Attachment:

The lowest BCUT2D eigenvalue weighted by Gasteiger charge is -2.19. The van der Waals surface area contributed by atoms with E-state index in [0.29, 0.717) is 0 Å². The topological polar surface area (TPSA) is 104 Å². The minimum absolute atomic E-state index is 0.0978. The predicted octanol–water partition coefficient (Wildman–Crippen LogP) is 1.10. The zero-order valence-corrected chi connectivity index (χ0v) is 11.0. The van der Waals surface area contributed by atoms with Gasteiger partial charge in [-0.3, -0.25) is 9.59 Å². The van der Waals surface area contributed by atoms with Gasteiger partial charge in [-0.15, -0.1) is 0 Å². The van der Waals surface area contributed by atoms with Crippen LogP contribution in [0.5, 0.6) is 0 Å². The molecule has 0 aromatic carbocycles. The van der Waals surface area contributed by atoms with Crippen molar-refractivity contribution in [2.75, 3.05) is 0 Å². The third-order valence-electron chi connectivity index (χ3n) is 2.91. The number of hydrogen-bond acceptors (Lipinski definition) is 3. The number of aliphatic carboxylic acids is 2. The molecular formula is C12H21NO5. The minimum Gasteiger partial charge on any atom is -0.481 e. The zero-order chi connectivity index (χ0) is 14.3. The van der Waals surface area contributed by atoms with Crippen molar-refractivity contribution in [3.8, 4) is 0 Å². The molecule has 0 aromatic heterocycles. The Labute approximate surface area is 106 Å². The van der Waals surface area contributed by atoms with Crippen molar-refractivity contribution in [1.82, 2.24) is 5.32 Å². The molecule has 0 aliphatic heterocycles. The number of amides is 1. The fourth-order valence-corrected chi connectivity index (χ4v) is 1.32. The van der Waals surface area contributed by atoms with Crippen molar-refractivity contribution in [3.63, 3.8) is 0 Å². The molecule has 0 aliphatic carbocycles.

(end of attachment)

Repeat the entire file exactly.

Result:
The lowest BCUT2D eigenvalue weighted by Gasteiger charge is -2.19. The van der Waals surface area contributed by atoms with E-state index in [0.29, 0.717) is 0 Å². The topological polar surface area (TPSA) is 104 Å². The minimum absolute atomic E-state index is 0.0978. The predicted octanol–water partition coefficient (Wildman–Crippen LogP) is 1.10. The zero-order valence-corrected chi connectivity index (χ0v) is 11.0. The van der Waals surface area contributed by atoms with Gasteiger partial charge in [-0.3, -0.25) is 9.59 Å². The van der Waals surface area contributed by atoms with Gasteiger partial charge in [-0.15, -0.1) is 0 Å². The van der Waals surface area contributed by atoms with Crippen LogP contribution in [0.5, 0.6) is 0 Å². The molecule has 0 aromatic carbocycles. The van der Waals surface area contributed by atoms with Crippen molar-refractivity contribution in [2.75, 3.05) is 0 Å². The third-order valence-electron chi connectivity index (χ3n) is 2.91. The number of hydrogen-bond acceptors (Lipinski definition) is 3. The number of aliphatic carboxylic acids is 2. The molecular formula is C12H21NO5. The minimum Gasteiger partial charge on any atom is -0.481 e. The zero-order chi connectivity index (χ0) is 14.3. The van der Waals surface area contributed by atoms with Crippen molar-refractivity contribution in [3.8, 4) is 0 Å². The molecule has 0 aromatic heterocycles. The Labute approximate surface area is 106 Å². The van der Waals surface area contributed by atoms with Crippen molar-refractivity contribution in [1.82, 2.24) is 5.32 Å². The molecule has 0 aliphatic heterocycles. The number of amides is 1. The fourth-order valence-corrected chi connectivity index (χ4v) is 1.32. The van der Waals surface area contributed by atoms with Crippen molar-refractivity contribution in [3.63, 3.8) is 0 Å². The molecule has 0 aliphatic carbocycles.